3 – Que viene el coco (Here comes the bogeyman)
In print number 3, Goya criticises the deliberate inculcation of superstitious fears in children, something he terms an “ill-fated abuse of early education . . . forcing a child to fear the bogeyman more than his own parents“. This print demonstrates Goya’s belief in the principles of the Enlightenment, which sought to eradicate ignorance and superstition and to improve the general standard of education among the Spanish poor.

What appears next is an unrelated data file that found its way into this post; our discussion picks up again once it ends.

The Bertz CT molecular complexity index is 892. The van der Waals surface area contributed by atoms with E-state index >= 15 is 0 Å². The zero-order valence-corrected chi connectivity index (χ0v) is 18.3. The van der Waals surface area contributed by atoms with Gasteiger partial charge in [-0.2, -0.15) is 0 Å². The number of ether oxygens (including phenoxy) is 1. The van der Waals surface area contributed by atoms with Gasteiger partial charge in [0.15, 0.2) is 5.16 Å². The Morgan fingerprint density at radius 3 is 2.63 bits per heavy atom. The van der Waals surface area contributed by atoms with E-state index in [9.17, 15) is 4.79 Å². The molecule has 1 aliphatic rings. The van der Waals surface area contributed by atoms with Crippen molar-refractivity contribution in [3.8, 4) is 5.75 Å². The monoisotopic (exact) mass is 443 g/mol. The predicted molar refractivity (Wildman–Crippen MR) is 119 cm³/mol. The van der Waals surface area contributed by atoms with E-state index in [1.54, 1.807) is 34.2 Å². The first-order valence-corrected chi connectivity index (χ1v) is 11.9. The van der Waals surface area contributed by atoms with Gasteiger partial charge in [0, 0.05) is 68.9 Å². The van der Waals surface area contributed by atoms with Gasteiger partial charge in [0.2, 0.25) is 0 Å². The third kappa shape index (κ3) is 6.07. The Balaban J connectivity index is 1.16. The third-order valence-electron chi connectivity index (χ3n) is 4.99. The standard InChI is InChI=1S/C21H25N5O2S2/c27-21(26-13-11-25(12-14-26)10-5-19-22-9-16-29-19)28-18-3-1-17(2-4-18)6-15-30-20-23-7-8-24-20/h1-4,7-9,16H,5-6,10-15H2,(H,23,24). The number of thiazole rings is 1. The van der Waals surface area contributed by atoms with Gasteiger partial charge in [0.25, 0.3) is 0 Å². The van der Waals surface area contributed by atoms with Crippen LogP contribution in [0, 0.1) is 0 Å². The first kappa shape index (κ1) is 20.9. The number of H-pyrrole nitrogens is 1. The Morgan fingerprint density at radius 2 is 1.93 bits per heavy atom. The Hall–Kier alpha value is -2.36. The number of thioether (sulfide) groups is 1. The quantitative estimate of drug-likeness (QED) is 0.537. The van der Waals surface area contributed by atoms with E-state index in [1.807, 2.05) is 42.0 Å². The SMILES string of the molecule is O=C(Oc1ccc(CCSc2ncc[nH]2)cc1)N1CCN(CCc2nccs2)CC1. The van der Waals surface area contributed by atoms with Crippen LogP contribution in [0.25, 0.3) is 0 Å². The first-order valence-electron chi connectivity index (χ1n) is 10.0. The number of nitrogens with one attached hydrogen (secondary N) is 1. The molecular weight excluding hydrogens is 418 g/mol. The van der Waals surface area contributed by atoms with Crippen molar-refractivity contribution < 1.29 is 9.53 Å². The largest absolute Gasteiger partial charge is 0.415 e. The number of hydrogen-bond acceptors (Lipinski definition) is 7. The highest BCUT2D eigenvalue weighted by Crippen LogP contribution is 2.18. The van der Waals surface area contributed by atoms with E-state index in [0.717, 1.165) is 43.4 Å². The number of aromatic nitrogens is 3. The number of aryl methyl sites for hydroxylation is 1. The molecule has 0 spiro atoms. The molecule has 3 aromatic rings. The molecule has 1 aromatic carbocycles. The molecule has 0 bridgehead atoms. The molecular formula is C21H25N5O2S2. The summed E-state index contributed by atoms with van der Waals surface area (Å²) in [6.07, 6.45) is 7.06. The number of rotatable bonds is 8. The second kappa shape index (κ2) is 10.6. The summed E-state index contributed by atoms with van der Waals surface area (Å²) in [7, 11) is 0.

However, something of the prudery of the era can also be seen in Goya’s claims that “some mothers use fear of the bogeyman in order to scare their children away so that they may speak with their lovers“. This refers to an urban legend of the time in Spain that the bogeyman (El Coco) was actually a lover in disguise.